Monday, July 11, 2011

Don't Broadcast What You Believe

A friend of mine was putting on makeup for a special occasion.  
"I'm so bad at this. I really don't know what I'm doing when it comes to makeup."
She made comments of this type a couple of times, so...
I believed her.

When I saw her with weird smudges of gloppy eyeshadow, I thought I should help her.
I offered. She backed away, "No, wait, it has to dry and then I blend it."

Truth is, she is perfectly capable of applying makeup. She is as competent as anyone with the blush and the eyeshadow--with the whole works.

But she believed she wasn't. She broadcast that belief, and since I didn't know any better, I believed her. I even acted on that belief.

When we announce things about ourselves, we'd better keep this in mind: people will believe us. We want to be sure that what we are saying is the truth. That's a hard thing to do. It's hard to discern the false beliefs we hold about ourselves.

"I'm a terrible writer."
"I can't cook."
"I'm too fat."
"Nobody likes me."
"I don't know what I'm doing."

We all do it. We all announce our insecurities at times. But perhaps we need to learn how to word them as truths?
"I don't feel confident applying makeup."
"I doubt my abilities as a writer/cook/whatever."
"I feel like I'm too fat."

I think it's bad enough that I believe some of the things I do about myself. Do I really want other people to believe them, too?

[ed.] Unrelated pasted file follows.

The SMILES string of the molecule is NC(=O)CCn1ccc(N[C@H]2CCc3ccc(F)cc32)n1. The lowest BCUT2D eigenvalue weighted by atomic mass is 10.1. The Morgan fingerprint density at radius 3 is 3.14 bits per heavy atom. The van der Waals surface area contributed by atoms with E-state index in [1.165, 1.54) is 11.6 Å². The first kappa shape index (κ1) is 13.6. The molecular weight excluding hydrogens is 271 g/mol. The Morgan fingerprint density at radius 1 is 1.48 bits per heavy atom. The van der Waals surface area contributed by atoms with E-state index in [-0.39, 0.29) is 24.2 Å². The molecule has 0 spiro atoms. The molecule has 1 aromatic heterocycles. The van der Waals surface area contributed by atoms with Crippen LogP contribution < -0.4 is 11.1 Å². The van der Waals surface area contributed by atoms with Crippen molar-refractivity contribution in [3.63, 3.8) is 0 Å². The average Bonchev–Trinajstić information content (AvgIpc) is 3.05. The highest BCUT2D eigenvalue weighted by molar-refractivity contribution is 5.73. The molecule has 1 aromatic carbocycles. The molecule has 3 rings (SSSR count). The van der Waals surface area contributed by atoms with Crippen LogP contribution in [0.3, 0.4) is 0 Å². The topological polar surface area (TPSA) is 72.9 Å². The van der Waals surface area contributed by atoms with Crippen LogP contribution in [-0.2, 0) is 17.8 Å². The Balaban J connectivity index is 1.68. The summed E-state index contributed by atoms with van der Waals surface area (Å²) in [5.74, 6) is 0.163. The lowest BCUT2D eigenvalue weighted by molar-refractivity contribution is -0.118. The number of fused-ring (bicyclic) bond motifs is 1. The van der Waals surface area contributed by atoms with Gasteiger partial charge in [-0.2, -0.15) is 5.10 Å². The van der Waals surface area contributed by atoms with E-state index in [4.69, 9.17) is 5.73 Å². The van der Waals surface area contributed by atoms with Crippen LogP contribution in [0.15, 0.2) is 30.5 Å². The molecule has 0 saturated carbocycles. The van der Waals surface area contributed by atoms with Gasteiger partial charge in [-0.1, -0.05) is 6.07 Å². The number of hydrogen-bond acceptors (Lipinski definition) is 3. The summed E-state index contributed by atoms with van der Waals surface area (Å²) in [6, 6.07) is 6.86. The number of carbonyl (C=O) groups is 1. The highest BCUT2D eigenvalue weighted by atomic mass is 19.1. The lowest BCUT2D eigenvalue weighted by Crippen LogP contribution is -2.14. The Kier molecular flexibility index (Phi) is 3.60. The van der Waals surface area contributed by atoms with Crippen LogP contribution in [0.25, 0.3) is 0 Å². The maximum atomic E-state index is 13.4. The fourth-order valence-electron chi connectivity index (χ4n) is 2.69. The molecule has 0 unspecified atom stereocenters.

1. I like your suggestion about wording our insecurities as truths. I think it's okay to voice to others we trust what our insecurities are, that's part of friendship. But we can go too far and talk too much about our failings, which gives the impression that we really are those things, not that we just feel them. In truth, any insecurity can be overcome. It's our own self-labeling that gets in our way. Good post, Kayster.

  2. Kay, I grew up making those kinds of comments about myself and --surprise --people believed me. Now, when somebody compliments me, I just say, "Thank you." I think it's true that what you say about yourself, if you say it often enough, you begin to believe.

  3. Good stuff, Kay. Most people don't notice our failings until we point them out. We need to turn off that negative voice inside out heads.

  4. Don't you think this is the cause of so much of the anxiety women deal with? Taking insecure thoughts and turning them into full blown truths! I appreciate your suggestions.


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